We live in an age of healthcare shortages. For some people, it’s a concept they hear about on the news more than one that they observe in real life. But for those living in impacted communities, it can literally be the difference between life and death.
Comprehensive mental health coverage isn’t as hotly discussed as say, ER staffing shortages, but it is a significant issue. Many parts of the country simply don’t have enough mental health professionals to meet their needs.
Gaps in care can have a significant impact on the people who need help. In this article, we take a look at how nurse practitioners can play a vital role in supporting patients’ mental well-being. Read on to learn more.
What are Nurse Practitioners?
Most literally, nurse practitioners are nurses with a graduate degree that grants them the title of “Practitioner.” From the point that an NP enrolls in undergraduate studies, to the moment they graduate with their ultimate degree, seven years will usually have passed.
It takes a lot of schooling to become an NP, but that time pays off, equipping them with the knowledge they need to function at some of the highest levels of health care.
From a layperson’s perspective, you can think of an NP as a cross between a nurse and a general practitioner. While they do not have the title of “doctor,” they can do many of the same things. This includes patient consultations, diagnoses work, filling out prescriptions, and developing treatment plans.
Like doctors, NPs can also specialize. Some practice family medicine. Others may work on neonatal floors or pediatric wings. Or, they might specialize in mental health services.
NPs working with patients suffering from mental health issues are able to help their patients in a wide range of different ways. Below, we describe the impact that psychiatric NPs have on the people that they help.
Assess and Diagnose
Care usually begins with a comprehensive assessment of what the patient is going through. This will usually take place via a direct interaction between the patient and the NP, but can also involve input from family members depending on the specifics of the situation.
Once the NP has assessed their patient’s symptoms, they are able to make an official diagnosis the same way a doctor would.
NPs are also able to write prescriptions for patients who need them. Once the patient has received the medication that they need, the NP may also be involved in education, helping them understand how and when to take the medicine that they need.
Psychotherapy, known colloquially as “talk therapy” is another important service that NPs can provide their patients. Talk therapy in its most basic form involves conversations between the patient and the mental health professional.
The goal of talk therapy is usually to help the patient gain clarity on whatever mental health challenges they might be experiencing while learning the skills required to manage those symptoms better in day-to-day life.
Some mental health conditions cannot be managed by the impacted individual alone. Often, support from family is required to successfully give the patient the help they need. In these situations, the NP will also work directly with their patient’s family members and caregivers to help them better understand what they should expect and how they should respond to the challenges that their loved one faces.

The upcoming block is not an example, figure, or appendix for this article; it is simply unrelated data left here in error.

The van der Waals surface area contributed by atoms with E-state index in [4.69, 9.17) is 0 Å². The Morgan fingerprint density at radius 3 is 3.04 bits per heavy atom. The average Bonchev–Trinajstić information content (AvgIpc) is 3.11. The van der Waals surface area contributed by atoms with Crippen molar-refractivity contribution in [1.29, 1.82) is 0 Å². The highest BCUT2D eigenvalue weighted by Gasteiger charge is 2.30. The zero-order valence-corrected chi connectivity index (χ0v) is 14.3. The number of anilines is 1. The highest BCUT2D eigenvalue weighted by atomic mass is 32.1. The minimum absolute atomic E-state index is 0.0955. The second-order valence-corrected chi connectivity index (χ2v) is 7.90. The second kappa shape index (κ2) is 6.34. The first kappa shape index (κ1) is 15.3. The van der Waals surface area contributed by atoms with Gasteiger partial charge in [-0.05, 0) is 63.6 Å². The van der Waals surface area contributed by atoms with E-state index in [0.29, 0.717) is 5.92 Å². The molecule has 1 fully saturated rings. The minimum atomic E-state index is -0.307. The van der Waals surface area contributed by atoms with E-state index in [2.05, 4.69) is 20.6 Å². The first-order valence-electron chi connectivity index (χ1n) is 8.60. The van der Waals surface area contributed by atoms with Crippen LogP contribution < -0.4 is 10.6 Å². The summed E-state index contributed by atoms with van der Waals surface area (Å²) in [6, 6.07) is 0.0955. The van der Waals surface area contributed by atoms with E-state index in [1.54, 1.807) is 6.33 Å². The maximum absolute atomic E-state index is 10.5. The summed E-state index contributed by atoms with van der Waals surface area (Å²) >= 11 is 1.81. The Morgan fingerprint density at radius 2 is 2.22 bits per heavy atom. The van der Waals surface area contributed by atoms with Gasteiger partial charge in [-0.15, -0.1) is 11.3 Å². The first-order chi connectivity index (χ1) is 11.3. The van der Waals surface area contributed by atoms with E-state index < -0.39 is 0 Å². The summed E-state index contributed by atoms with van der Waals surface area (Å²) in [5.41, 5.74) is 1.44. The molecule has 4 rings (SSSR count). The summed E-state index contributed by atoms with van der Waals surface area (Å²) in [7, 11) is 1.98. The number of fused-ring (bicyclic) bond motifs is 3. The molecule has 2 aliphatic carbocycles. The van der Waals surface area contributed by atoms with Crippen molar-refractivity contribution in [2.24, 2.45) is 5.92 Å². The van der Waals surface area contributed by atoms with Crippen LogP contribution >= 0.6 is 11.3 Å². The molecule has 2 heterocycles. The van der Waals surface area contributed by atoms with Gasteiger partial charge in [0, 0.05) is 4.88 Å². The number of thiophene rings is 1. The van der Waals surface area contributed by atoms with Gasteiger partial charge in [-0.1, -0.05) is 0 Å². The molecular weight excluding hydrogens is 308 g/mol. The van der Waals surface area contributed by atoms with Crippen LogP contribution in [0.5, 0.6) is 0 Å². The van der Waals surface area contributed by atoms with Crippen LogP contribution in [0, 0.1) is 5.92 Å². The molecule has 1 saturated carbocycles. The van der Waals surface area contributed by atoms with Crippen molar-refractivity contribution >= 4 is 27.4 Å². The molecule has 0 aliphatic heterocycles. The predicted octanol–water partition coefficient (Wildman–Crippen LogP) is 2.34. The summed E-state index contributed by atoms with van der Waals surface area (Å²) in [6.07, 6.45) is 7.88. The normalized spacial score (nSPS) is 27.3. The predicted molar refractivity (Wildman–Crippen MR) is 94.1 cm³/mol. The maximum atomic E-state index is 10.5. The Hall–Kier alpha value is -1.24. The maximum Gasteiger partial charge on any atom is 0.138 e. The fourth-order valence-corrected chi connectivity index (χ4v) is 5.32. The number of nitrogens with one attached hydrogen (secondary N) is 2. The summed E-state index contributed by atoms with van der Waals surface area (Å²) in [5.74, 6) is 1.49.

Educational outreach is important in helping to make sure that the tools and coping mechanisms that NPs develop with their patients are actually carried out in real life.
Crisis Intervention and Case Management
NPs are often called in to de-escalate mental health-related crises. Once the crisis situation has been defused, they may also be involved in long-term case management. This involves working with the patient and their family in much the same way that a social worker might, helping to ensure that they have everything they need to successfully manage their mental health difficulties.
The Big But
Unfortunately, there are limitations to what nurse practitioners can do in the world of mental health care. Most of these limitations are geographically imposed. NP regulations are regionally specific. While some states will allow a nurse practitioner to handle all of the above-stated points independently, some will mandate direct supervision from a medical doctor.
Naturally, said supervision has pros and cons. On the one hand, it does ensure that an extra set of eyes are being applied to the case. A diversity of perspectives can be very valuable in healthcare, helping to ensure that all avenues of treatment are explored.
On the other hand, it also delays care. One of the big benefits that nurse practitioners have for the healthcare system is that they can fill in the gaps and make care more accessible. Excessive oversite largely negates that benefit.
If you are interested in becoming a nurse practitioner, first read up on local laws. You may find that you will need to consider operating in a different state if you wish to enjoy full autonomy.